The importance and strategies for effective fraud risk management


Last modified on April 19th, 2024

Any organisation is at risk of fraud. Regardless of size, sector, or country and from within or without. It is a global problem, and it is estimated that a lot goes undetected or unreported. It may be difficult to put a number on the true cost, but the statistics are not encouraging. The international accountancy body CIMA (Chartered Institute of Management Accountants) looked at various surveys and found that “organisations may be losing as much as 7% of their annual turnover as a result of fraud”.

All companies are at serious risk of fraud

There are various ways in which companies are open to white-collar crime, both from their own employees and outside perpetrators:

  • Internal risk: employees can exploit systems and processes to divert funds to their own accounts or to others’, defraud clients, launder money, use embezzled money for illicit purposes and so on. A 2020 survey by PwC reported that 37% of frauds were committed by employees and 20% involved an employee colluding with another party.
  • External risk: if cybersecurity is compromised organisations can find themselves at risk of business email compromise (BEC) and all its related elements (phishing, ransomware, CEO fraud, ID theft and so on). The FBI’s 2020 Internet Crime Report listed losses in the US due to business email compromise (BEC) and EAC (email account compromise) as over USD 1.86 billion. Corruption and bribery are also possibilities.

Employees with access to funds are most likely to be the victims or perpetrators of fraud. Therefore, finance department employees are most at risk. They can use their position to exploit weaknesses in company systems to use or acquire funds or commit accountancy fraud. They may deliberately collude with others through corruption, blackmail, or bribery. They can be manipulated by outsiders into diverting funds to fraudulent accounts and become the innocent, unwitting victims of fraud, scammed into transferring funds.

Organisations need robust procedures, systems, and software to help protect against these internal and external threats. Fraud does not only impact a company’s bottom line. It can affect a company’s reputation and goodwill. And if an organisation is found to be negligent by regulators or the courts there can be hefty fines to pay. It is not just company money at stake: customer data and client money must also be secure.

What is fraud risk management and why is it so important?

To effectively protect against fraud an organisation first needs to identify what its risks are. An effective fraud risk management framework can then be established to adopt systems and processes to mitigate those risks. It is a vital part of business strategy. As fraud increases so does scrutiny by governments and regulators. Companies must be able to demonstrate that they are proactive and committed to fighting fraud using a comprehensive and targeted approach. They need to find and fix the weaknesses in their systems and then monitor and maintain them. The potential regulatory, legal, financial, and reputational costs are too high to ignore.

Identifying and managing fraud risk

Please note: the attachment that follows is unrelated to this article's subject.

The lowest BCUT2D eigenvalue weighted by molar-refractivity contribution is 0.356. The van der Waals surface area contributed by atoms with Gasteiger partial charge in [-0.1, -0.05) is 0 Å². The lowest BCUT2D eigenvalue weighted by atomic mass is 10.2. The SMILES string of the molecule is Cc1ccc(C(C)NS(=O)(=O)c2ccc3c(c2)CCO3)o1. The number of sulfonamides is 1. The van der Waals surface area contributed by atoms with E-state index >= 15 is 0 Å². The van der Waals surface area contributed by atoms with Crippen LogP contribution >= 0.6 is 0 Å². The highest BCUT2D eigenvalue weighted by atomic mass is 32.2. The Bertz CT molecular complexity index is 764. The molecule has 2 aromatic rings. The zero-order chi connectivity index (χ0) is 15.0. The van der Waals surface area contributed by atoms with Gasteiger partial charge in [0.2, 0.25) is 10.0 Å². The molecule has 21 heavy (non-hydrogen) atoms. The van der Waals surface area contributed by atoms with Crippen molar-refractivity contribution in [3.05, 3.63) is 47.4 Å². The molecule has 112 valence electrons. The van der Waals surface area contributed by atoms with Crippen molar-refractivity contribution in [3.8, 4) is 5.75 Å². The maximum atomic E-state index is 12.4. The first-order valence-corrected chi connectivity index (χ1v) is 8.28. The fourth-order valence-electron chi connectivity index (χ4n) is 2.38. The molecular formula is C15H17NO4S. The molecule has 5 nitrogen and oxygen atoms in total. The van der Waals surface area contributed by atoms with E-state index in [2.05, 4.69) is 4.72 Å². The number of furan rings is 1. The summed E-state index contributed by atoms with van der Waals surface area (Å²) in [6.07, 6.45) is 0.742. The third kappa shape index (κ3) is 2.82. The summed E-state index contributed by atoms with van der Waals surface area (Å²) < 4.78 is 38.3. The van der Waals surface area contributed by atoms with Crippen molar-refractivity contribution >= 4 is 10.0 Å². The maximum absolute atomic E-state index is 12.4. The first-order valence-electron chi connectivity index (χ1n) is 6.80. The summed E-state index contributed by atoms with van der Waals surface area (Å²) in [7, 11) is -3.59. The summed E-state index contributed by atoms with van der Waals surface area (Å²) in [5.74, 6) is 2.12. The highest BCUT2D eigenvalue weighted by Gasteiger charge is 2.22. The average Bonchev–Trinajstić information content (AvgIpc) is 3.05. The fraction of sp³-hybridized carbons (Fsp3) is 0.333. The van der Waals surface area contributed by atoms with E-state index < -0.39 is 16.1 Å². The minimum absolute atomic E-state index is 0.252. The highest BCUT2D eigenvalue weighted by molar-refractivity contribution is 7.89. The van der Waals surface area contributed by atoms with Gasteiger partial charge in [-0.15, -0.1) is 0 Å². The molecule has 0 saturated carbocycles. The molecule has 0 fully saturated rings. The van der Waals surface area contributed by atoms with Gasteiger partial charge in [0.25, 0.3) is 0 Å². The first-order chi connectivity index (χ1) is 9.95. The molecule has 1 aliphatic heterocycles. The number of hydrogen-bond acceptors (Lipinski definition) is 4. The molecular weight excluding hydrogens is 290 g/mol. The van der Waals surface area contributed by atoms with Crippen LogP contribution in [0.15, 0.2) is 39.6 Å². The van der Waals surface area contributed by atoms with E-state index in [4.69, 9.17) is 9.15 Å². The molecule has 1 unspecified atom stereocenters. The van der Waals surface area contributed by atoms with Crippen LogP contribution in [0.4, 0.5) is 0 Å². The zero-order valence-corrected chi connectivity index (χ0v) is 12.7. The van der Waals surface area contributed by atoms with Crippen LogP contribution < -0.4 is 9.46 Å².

Fraud needs to be prevented, deterred, detected, and investigated. By auditing company practices and procedures and establishing and correcting weaknesses organisations can stay one step ahead.

  • Education of employees is key. Business email compromise frauds evolve constantly, and employees should be aware of the social engineering techniques fraudsters use to obtain information. They should understand how information is then used to obtain funds and the warning signs to watch for.
  • Weaknesses in processes should be addressed. Web-based emails should be avoided to make it harder for hackers. Multifactor authentication should be employed for systems access. The movement of funds should undergo a strict process that cannot be overridden by an individual. Payments should require dual approval by a limited pool of people. Payment details and changes should be verified independently of email requests. Audits should be performed regularly and with sufficient detail to detect anomalies.
  • Manage risk with systems. Software that is designed to take out the risk of human error or deliberate fraud will also save time and free up employees to perform other duties. Trustpair’s software verifies bank and corporate details worldwide and runs automatic checks of your payment files to detect suspicious behaviour.

Company fraud and risk management policy

Once an organisation has identified weaknesses making them vulnerable to fraud and instigated changes it is important to maintain this as an ongoing process. A company-wide policy should be established ensuring cross-department understanding and cooperation. Goals, responsibilities, and accountability should be made very clear.

Early detection will deter others and prevent much larger losses. We would love to demonstrate how Trustpair software can augment your fraud risk management programme. Contact us to request a demo and help keep your business safe.


Key Takeaways:

  • All organisations are at risk of internal and external fraud
  • Weaknesses can be identified and managed, and robust policies introduced
  • Trustpair software will give extra security and peace of mind

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